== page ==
In something reminiscent of the "Wild West" lack of action on the part of authorities occasionally led to the public taking matters into their own hands, as in the case of a Mr. Weaver who infuriated the good citizens of Titusville in 1892 when after drinking and gambling away all his family's money he tried to get his wife to recoup the family fortune by entering a house of ill repute. Mrs. Weaver refused and upon learning of his actions the town's citizens were so angry that they publicly horsewhipped him at noon on Main street and drove him out of town. Mrs. Weaver, "a widow of some means and excellent standing,"  was grateful for her kind treatment and thought she might stay and make her home in Titusville.
The murder of two women and two children in 1891 at Packwood's place south of New Smyrna in which the victims were shot and had their throats slashed could probably have been solved easily through DNA evidence as one of the ladies fingernails were dark with blood from defending herself. Instead the aimless investigation went on forever and at least one poor African-American was hung by his thumbs in a failed effort to make him confess.
In any case I don't think the crimes of today are too very different from those of the last century, but Sheriff Burnham's progeny will certainly have better technology available with which to solve them.
Good luck Jesse!

Wednesday, June 5, 2013

Find Your Family At The Library

While the Brevard County Library system has been at the forefront of genealogy research for many years, with genealogy collections at the Titusville, Cocoa and Melbourne libraries, starting today patrons will be able to access Ancestry Library Edition, free of charge at ALL seventeen library branches. Although this service was offered in the past, it fell victim to budget cuts. Due to the high demand from all of our patrons interested in researching their family history we were determined to bring it back to you as soon as possible, and here it is!!! Ancestry is the world’s most popular consumer genealogy resource and contains over seven thousand databases and 200 billion images. These databases cover individuals from North America, the UK, Europe, Australia and more. Here you can unlock the story of your family with sources like censuses, vital records, immigration records, family histories, military records, court and legal documents, directories, photos and maps, with new content being added daily.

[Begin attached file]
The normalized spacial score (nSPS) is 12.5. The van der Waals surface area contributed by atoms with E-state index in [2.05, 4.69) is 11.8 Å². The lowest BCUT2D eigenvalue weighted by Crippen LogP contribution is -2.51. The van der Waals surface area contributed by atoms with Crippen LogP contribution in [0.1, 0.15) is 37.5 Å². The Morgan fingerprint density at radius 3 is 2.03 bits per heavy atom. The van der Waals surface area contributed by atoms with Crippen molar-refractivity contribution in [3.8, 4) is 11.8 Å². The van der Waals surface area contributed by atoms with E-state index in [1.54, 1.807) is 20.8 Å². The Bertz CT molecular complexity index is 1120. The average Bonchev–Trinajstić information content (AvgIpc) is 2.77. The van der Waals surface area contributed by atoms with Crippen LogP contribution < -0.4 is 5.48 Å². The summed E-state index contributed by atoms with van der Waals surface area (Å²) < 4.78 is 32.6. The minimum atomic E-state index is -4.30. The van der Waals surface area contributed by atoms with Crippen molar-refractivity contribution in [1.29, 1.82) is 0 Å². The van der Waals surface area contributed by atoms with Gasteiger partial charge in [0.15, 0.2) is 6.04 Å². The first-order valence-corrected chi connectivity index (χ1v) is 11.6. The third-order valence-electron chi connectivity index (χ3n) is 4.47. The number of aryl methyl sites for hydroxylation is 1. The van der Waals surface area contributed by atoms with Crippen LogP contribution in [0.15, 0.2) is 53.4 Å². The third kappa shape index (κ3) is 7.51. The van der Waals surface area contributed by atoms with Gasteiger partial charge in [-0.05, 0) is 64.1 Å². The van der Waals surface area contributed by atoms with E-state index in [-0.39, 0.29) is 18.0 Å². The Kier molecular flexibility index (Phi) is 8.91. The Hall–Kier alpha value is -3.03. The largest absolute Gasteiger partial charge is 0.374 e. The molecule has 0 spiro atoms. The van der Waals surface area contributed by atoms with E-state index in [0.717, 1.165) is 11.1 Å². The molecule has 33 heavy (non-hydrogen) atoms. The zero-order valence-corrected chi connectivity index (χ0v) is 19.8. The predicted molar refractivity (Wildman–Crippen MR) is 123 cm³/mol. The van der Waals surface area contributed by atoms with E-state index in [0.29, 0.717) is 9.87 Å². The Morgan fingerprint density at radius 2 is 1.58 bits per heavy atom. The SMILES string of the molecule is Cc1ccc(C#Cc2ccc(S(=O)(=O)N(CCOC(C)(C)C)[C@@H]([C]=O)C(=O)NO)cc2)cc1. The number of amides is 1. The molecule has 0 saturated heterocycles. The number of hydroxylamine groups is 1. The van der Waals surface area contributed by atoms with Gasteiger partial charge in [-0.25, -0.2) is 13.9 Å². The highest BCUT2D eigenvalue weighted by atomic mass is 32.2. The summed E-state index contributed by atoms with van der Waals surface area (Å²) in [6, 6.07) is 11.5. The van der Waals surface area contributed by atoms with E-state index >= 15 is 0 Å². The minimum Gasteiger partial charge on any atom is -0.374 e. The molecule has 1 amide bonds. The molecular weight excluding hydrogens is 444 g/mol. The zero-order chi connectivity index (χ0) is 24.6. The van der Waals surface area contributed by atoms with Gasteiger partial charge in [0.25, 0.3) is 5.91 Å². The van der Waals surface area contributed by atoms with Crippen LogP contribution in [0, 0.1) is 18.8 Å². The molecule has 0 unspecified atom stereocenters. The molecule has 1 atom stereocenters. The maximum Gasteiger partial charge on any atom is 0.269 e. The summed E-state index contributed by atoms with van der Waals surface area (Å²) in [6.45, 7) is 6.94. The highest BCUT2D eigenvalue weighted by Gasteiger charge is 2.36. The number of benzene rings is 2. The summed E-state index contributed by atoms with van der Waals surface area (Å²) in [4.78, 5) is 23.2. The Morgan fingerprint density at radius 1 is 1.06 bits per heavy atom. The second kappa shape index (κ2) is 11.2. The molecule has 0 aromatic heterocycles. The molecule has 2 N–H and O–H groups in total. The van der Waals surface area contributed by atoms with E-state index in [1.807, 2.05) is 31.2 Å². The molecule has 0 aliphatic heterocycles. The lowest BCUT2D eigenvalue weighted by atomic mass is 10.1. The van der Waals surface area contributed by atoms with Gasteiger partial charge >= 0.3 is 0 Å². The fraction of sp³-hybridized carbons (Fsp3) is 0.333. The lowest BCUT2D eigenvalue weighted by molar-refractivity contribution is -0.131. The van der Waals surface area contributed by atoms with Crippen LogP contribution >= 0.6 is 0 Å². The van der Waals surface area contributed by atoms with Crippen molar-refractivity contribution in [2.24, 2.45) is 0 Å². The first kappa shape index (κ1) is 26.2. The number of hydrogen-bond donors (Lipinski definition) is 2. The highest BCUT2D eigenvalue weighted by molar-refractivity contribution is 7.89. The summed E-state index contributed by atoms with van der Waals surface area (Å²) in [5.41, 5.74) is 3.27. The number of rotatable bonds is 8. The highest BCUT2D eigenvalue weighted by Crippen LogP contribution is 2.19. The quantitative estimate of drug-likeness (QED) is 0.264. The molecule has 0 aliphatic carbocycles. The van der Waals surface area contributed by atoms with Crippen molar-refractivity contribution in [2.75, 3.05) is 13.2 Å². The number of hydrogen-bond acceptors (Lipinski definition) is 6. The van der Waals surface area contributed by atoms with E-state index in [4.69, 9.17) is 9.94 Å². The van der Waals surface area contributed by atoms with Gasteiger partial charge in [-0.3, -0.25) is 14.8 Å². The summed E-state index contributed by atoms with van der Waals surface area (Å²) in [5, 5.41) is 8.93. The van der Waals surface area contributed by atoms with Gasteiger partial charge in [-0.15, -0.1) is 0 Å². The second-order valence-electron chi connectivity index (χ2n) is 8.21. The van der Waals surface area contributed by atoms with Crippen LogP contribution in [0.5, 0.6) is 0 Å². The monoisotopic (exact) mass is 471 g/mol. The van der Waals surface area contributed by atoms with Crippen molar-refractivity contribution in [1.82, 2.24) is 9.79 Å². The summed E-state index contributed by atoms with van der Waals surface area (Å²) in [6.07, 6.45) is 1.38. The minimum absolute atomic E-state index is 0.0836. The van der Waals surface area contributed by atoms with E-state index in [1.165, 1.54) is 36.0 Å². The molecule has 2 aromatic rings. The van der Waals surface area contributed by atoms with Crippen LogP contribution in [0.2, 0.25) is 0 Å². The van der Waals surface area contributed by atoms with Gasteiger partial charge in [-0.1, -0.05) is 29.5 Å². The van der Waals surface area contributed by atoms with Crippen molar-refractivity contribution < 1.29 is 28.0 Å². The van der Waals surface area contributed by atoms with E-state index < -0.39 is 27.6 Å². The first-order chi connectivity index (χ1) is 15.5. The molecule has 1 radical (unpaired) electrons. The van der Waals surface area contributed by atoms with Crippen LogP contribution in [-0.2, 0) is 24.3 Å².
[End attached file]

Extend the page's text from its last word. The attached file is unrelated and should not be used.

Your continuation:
Brevard County Beach Day in the early 1900's
from the collection of the Brevard Historical Commission

There will be no charge to access Ancestry. Patrons will need only a valid library card to logon to the public computers in the library.

For those interested in learning how to research their family further, the Brevard Genealogical Society will be offering a beginning genealogy class on Saturday, July 13 from 9:30am to 3 pm at the Central Brevard Library in Cocoa. There is a $20 materials fee and pre-registration is required. For more information visit the BGS website at http://www.flbgs.org or call 633-1794.

Tuesday, May 14, 2013

First Congregational Church of Melbourne to Receive Historical Marker

This Friday beginning at 4pm the First Congregational Church of Melbourne, now known as His Place Ministries, located at the corner of Harbor City Blvd. and Strawbridge will host a program to celebrate the installation of a historic marker naming the church as a Florida Heritage Site.

Although meetings and bible studies had been held since 1887, on December 6, 1889 the five men and seven women listed below became charter members by signing the covenant, which was the first step in creating the church.

Mr. Edward P. Branch            Mrs. John H. Phillips
Mrs. Abbie S. Branch              Mrs. A. O. Phillips
Mr. John R. Lyman                 Mr. Grant Sherbon
Mrs. Harriet M. Lyman           Mrs. Amanda Thomas
Miss Cordelia March              Mrs. Mable Nash Stewart
Dr. A. E. Lyman                      Mr. Louis Lyman